Notice of the most recent buyback reached employees came about a week before Tanium announced on October 5th that it had raised $150 million in new funding from investors including Fidelity Management & Research Company, Baillie Gifford, and clients of T. Rowe Price.
The buybacks are “not related to funding rounds at all,” Pepple said.
Pepple says that the clause was first added to employee contracts starting in September 2018, and that it’s exercised its buyback rights twice in 2020 thus far. She also says that any former employee with eligible shares got the buyback notice.
Tanium says that it pays a premium for shares held by current employees
Notably, the $8.10 fair market value paid out under this most recent buyback is less than the $11.40 that Tanium offered to buy shares from current employees in a tender offer earlier this month, a source said.
That price, in turn, was lower than the $12.95 per share it offered current employees in a tender offer last year. SharesPost, a third-party exchange of equity in private companies, currently values shares in Tanium at about $11.40 (though Pepple says this price is inaccurate).
However, Pepple drew a distinction between these share buybacks, which apply to former employees, and tender offers, which generally involve paying current employees a premium over the fair market value. She said that while the buyback price is set by the fair market value as determined by the third-party firm, the Tanium board of directors determines the price per share for purposes of tender offers.
“There is absolutely an incentive to treat our employees well,” Pepple said. “Tender offers are one way we have done that in the past including the $12.95 tender offer and more recent tender offer at $11.40 a share.”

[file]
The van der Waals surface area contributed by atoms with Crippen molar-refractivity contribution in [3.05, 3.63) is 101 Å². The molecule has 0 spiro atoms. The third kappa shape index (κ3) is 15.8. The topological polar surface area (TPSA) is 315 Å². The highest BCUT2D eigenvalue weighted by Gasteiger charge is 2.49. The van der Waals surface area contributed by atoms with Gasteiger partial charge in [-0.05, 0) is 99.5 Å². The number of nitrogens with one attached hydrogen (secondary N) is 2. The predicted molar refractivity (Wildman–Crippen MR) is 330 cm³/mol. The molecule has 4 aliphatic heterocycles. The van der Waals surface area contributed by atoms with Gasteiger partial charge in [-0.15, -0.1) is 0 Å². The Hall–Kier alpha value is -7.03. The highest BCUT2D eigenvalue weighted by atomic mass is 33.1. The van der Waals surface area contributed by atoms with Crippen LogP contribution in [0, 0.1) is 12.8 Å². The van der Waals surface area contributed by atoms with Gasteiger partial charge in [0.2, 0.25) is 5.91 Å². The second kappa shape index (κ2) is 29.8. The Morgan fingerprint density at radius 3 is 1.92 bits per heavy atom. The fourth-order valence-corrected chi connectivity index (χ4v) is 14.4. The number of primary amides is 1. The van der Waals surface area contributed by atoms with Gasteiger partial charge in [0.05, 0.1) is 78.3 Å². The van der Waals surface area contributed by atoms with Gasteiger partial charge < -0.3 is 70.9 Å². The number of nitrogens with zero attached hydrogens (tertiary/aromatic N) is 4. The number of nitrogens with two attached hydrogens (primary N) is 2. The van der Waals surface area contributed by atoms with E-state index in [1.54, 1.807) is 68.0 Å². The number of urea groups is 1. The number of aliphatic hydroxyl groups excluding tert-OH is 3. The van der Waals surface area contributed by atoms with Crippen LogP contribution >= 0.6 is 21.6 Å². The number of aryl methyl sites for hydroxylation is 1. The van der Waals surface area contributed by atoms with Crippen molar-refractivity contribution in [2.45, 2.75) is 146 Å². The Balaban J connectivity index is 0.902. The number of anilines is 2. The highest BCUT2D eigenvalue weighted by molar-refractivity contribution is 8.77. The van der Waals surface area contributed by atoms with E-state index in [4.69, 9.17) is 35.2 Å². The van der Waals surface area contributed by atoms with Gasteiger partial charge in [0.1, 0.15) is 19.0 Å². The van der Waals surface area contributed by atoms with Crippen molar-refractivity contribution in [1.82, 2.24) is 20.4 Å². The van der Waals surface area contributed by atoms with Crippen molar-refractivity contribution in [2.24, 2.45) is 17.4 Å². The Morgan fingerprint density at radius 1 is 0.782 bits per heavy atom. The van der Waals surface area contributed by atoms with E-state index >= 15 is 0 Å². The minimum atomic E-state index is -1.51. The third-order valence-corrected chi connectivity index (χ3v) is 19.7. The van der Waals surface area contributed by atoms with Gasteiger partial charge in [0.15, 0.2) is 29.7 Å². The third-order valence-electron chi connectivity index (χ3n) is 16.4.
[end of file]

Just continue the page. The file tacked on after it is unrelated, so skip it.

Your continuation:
‘This is not the standard for venture capital backed companies’
Stock options and other forms of equity-based compensation are an important part of the startup ecosystem, enticing early employees with the promise of owning a slice of what could be the next big thing. Those shares can lead to a big payday down the line, with major events like Facebook’s IPO or the sale of GitHub to Microsoft often minting new millionaires (or, sometimes, even billionaires).
Clawbacks, however, are less commonly seen in venture capital-backed startups, says Mary Russell, an attorney who counsels individuals on their equity compensation at Stock Option Counsel, P.C. She says that the ability for a startup to buy back the shares held by former employees against their will greatly diminishes the value of a startup equity offer, even if a fair market value is paid.
“This is not the standard for venture capital backed companies,” Russell told Business Insider. She also said: “People joining are expecting to take a cut in cash compensation in exchange for equity. Since they’re making an investment in the equity in that way, it wouldn’t make sense for them to have a clawback. That changes cost benefit analysis.”
A dramatic example came in 2011, when Microsoft bought Skype for $8.5 billion: employees of the then-startup reportedly found that their stock options were worthless because of a clawback clause in their contract.
It’s not the first time Tanium has found its stock option practices under the spotlight. Bloomberg reported in 2017 that Tanium fired employees right before their stock vested, in turn protecting the majority of voting power held by CEO Orion Hindawi and his father, cofounder David Hindawi.
A company spokesperson denied this at the time: “We investigated this allegation, and the data confirm that there is no pattern or practice of terminating employees based on their vesting cliff date.”